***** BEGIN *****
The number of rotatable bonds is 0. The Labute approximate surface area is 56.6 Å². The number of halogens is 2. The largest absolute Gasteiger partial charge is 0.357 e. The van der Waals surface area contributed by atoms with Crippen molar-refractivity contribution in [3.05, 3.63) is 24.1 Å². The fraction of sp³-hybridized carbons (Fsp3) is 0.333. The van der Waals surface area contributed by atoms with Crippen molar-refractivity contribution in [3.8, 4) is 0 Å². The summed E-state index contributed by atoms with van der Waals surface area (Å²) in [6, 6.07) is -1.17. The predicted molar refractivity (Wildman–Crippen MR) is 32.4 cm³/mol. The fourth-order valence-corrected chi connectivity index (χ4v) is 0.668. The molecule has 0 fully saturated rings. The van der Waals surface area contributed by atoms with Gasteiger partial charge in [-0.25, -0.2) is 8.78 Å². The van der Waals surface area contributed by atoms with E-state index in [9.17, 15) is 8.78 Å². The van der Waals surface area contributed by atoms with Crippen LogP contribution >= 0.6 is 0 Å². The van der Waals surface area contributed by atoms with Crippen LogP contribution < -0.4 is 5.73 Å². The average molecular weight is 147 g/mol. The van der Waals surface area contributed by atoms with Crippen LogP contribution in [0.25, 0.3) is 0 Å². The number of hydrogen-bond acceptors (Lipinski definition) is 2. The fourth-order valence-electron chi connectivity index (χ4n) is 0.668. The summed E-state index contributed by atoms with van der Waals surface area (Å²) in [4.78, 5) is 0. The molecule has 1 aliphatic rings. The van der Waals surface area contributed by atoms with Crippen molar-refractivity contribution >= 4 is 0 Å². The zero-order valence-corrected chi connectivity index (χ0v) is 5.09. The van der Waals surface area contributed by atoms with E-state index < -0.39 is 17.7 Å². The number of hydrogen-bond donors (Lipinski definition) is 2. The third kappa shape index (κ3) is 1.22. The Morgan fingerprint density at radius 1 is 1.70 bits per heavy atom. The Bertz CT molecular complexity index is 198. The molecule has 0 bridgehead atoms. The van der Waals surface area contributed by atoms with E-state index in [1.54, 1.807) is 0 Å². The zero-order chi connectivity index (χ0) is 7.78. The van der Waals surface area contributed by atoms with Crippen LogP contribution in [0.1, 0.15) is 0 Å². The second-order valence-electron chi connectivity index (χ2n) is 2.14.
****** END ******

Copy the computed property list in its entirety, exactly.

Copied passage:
The number of rotatable bonds is 0. The Labute approximate surface area is 56.6 Å². The number of halogens is 2. The largest absolute Gasteiger partial charge is 0.357 e. The van der Waals surface area contributed by atoms with Crippen molar-refractivity contribution in [3.05, 3.63) is 24.1 Å². The fraction of sp³-hybridized carbons (Fsp3) is 0.333. The van der Waals surface area contributed by atoms with Crippen molar-refractivity contribution in [3.8, 4) is 0 Å². The summed E-state index contributed by atoms with van der Waals surface area (Å²) in [6, 6.07) is -1.17. The predicted molar refractivity (Wildman–Crippen MR) is 32.4 cm³/mol. The fourth-order valence-corrected chi connectivity index (χ4v) is 0.668. The molecule has 0 fully saturated rings. The van der Waals surface area contributed by atoms with Gasteiger partial charge in [-0.25, -0.2) is 8.78 Å². The van der Waals surface area contributed by atoms with E-state index in [9.17, 15) is 8.78 Å². The van der Waals surface area contributed by atoms with Crippen LogP contribution >= 0.6 is 0 Å². The van der Waals surface area contributed by atoms with Crippen LogP contribution < -0.4 is 5.73 Å². The average molecular weight is 147 g/mol. The van der Waals surface area contributed by atoms with Crippen LogP contribution in [0.25, 0.3) is 0 Å². The number of hydrogen-bond acceptors (Lipinski definition) is 2. The fourth-order valence-electron chi connectivity index (χ4n) is 0.668. The summed E-state index contributed by atoms with van der Waals surface area (Å²) in [4.78, 5) is 0. The molecule has 1 aliphatic rings. The van der Waals surface area contributed by atoms with Crippen molar-refractivity contribution >= 4 is 0 Å². The zero-order valence-corrected chi connectivity index (χ0v) is 5.09. The van der Waals surface area contributed by atoms with E-state index < -0.39 is 17.7 Å². The number of hydrogen-bond donors (Lipinski definition) is 2. The third kappa shape index (κ3) is 1.22. The Morgan fingerprint density at radius 1 is 1.70 bits per heavy atom. The Bertz CT molecular complexity index is 198. The molecule has 0 bridgehead atoms. The van der Waals surface area contributed by atoms with E-state index in [1.54, 1.807) is 0 Å². The zero-order chi connectivity index (χ0) is 7.78. The van der Waals surface area contributed by atoms with Crippen LogP contribution in [0.1, 0.15) is 0 Å². The second-order valence-electron chi connectivity index (χ2n) is 2.14.